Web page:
Re: Jingoistic Juices are flowing
Go to the Battle of Britain Bunker and museum in Uxbridge. You get a tour of the bunker where Fighter Group 11 was commanded from - and it's an eye-opening experience.
Having read a bit about it (mostly in more general histories of the war), it wasn't until I went there that I realised quite how extraordinary Dowding's system was. It was a massive network designed to populate one map (plus backups) with all the information needed to allow one person to process all the information to make effective decisions. And then to issue orders back down the chain to be carried out. It's a robust system designed to route round damage and with several backup sensor systems integrated to give the most accurate possible info.
When I say huge, we're talking something like 12,000 people in the Observer Corps posts, scattered round the country phoning in height, direction and speed of raids. They worked as a backup if radar failed - and also to give info on raids once past the radar picket. Also integrated was of course radar and radio direction finding. There's also a section of the control room for the anti-aircraft command, so they can know where to expect attacks and where to expect RAF planes, to avoid shooting at them.
So everyone passes info up the chain to these few HQs, who then make decisions and send them out again for the local command at sector, airfield and squadron to deal with.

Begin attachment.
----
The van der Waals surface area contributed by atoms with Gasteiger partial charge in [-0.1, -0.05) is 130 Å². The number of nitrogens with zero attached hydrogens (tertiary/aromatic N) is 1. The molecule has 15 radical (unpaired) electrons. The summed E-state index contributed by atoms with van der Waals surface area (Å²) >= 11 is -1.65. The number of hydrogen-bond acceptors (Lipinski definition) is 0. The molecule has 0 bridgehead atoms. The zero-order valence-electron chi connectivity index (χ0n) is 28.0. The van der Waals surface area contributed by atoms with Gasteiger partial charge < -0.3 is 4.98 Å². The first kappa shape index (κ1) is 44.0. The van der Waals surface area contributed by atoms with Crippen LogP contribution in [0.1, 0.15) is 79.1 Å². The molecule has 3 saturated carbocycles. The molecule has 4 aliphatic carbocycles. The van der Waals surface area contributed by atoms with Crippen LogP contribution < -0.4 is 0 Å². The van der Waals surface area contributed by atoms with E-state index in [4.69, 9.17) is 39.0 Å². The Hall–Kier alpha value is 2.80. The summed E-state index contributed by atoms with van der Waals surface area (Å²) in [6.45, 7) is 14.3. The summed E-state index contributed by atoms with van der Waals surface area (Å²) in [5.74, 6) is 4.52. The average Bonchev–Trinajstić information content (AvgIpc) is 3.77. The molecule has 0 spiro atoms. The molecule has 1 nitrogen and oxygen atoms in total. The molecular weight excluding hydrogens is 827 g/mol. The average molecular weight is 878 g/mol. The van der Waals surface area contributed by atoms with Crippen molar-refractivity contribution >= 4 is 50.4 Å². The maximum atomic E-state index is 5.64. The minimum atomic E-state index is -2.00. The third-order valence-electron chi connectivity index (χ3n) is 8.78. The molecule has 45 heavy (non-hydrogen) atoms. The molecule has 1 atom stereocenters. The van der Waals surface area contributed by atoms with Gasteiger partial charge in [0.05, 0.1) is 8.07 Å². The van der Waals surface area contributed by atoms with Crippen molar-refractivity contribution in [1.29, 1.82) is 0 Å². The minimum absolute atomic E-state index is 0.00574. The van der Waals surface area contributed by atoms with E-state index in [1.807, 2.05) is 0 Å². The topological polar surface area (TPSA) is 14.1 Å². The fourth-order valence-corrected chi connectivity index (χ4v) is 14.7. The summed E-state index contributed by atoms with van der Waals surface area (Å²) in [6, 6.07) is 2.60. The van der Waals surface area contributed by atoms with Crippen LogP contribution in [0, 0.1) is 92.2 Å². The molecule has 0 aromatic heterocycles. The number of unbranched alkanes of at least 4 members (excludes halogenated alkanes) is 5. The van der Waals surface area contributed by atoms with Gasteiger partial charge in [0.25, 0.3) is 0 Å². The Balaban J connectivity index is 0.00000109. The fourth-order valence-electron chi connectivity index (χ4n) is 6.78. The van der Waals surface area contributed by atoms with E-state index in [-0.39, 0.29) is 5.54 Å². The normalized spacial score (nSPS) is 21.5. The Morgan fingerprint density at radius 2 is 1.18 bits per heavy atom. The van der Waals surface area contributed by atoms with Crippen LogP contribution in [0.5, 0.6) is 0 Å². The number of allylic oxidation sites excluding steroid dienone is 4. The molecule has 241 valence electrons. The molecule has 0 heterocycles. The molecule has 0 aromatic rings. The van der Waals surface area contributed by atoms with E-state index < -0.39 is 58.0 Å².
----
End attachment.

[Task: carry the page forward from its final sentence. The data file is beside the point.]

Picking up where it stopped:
it's a massive analogue network, I think they had 200 people on the telephone switchboards in the bunker. Here's a nice link to a piece with pictures.
It's a fascinating system that merits an El Reg article, given this is an IT publication. I can't think of anything else at the time that worked that way. Trains were still run from timetables and signal boxes, not central control offices. Obviously the forces had the intel officers of their units reporting up the chain of command so that all their HQs had up-to-date maps - but they weren't doing that linked into networks of modern sensors (plus 12,000 mark I eyeballs).
Contrast this with the Luftwaffe who didn't have radar. So as well as flying all those sorties across the Channel without getting the kind of rest periods the RAF got, they were also having to sit in their cockpits for days on alert to defend against Bomber Command raiders trying to bomb their airfields.
I think this is why the Luftwaffe so badly underestimated the time it would take to defeat the RAF. In Poland and France it was easy to hit lots of planes on the ground, but that was much harder in attacking Britain - because the RAF aimed to intercept every raid (even if only to disrupt them with a few attackers) - and there was warning and time to get planes off the ground. And that time didn't have to gained by having vast numbers of units on combat air patrol.